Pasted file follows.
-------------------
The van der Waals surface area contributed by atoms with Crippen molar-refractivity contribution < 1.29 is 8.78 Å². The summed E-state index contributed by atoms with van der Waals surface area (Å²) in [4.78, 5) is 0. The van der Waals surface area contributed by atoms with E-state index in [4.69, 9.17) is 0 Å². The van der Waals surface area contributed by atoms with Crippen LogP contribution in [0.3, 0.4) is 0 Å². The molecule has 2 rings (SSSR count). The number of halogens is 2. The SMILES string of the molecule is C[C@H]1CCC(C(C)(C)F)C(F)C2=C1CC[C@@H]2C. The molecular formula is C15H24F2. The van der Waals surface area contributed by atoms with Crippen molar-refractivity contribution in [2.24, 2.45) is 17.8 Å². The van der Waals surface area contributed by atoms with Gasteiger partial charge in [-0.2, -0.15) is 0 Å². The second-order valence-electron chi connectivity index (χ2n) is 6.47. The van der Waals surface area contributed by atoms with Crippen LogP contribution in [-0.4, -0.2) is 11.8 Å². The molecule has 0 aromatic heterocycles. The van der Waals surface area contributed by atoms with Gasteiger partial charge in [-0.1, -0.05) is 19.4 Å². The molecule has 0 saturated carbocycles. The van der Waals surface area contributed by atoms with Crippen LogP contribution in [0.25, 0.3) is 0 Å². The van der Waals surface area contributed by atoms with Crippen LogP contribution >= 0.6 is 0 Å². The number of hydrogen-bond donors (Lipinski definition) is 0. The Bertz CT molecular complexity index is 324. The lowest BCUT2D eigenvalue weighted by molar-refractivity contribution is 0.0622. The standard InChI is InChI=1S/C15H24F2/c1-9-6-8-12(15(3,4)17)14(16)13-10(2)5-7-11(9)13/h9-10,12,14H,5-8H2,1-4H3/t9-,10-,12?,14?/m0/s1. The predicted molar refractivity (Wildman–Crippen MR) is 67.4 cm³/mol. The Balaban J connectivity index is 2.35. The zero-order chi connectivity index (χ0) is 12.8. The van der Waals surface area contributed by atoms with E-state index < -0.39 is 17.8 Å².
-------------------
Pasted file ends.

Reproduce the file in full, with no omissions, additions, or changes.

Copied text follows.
The van der Waals surface area contributed by atoms with Crippen molar-refractivity contribution < 1.29 is 8.78 Å². The summed E-state index contributed by atoms with van der Waals surface area (Å²) in [4.78, 5) is 0. The van der Waals surface area contributed by atoms with E-state index in [4.69, 9.17) is 0 Å². The van der Waals surface area contributed by atoms with Crippen LogP contribution in [0.3, 0.4) is 0 Å². The molecule has 2 rings (SSSR count). The number of halogens is 2. The SMILES string of the molecule is C[C@H]1CCC(C(C)(C)F)C(F)C2=C1CC[C@@H]2C. The molecular formula is C15H24F2. The van der Waals surface area contributed by atoms with Crippen molar-refractivity contribution in [2.24, 2.45) is 17.8 Å². The van der Waals surface area contributed by atoms with Gasteiger partial charge in [-0.2, -0.15) is 0 Å². The second-order valence-electron chi connectivity index (χ2n) is 6.47. The van der Waals surface area contributed by atoms with Crippen LogP contribution in [-0.4, -0.2) is 11.8 Å². The molecule has 0 aromatic heterocycles. The van der Waals surface area contributed by atoms with Gasteiger partial charge in [-0.1, -0.05) is 19.4 Å². The molecule has 0 saturated carbocycles. The van der Waals surface area contributed by atoms with Crippen LogP contribution in [0.25, 0.3) is 0 Å². The van der Waals surface area contributed by atoms with Crippen LogP contribution >= 0.6 is 0 Å². The number of hydrogen-bond donors (Lipinski definition) is 0. The Bertz CT molecular complexity index is 324. The lowest BCUT2D eigenvalue weighted by molar-refractivity contribution is 0.0622. The standard InChI is InChI=1S/C15H24F2/c1-9-6-8-12(15(3,4)17)14(16)13-10(2)5-7-11(9)13/h9-10,12,14H,5-8H2,1-4H3/t9-,10-,12?,14?/m0/s1. The predicted molar refractivity (Wildman–Crippen MR) is 67.4 cm³/mol. The Balaban J connectivity index is 2.35. The zero-order chi connectivity index (χ0) is 12.8. The van der Waals surface area contributed by atoms with E-state index < -0.39 is 17.8 Å².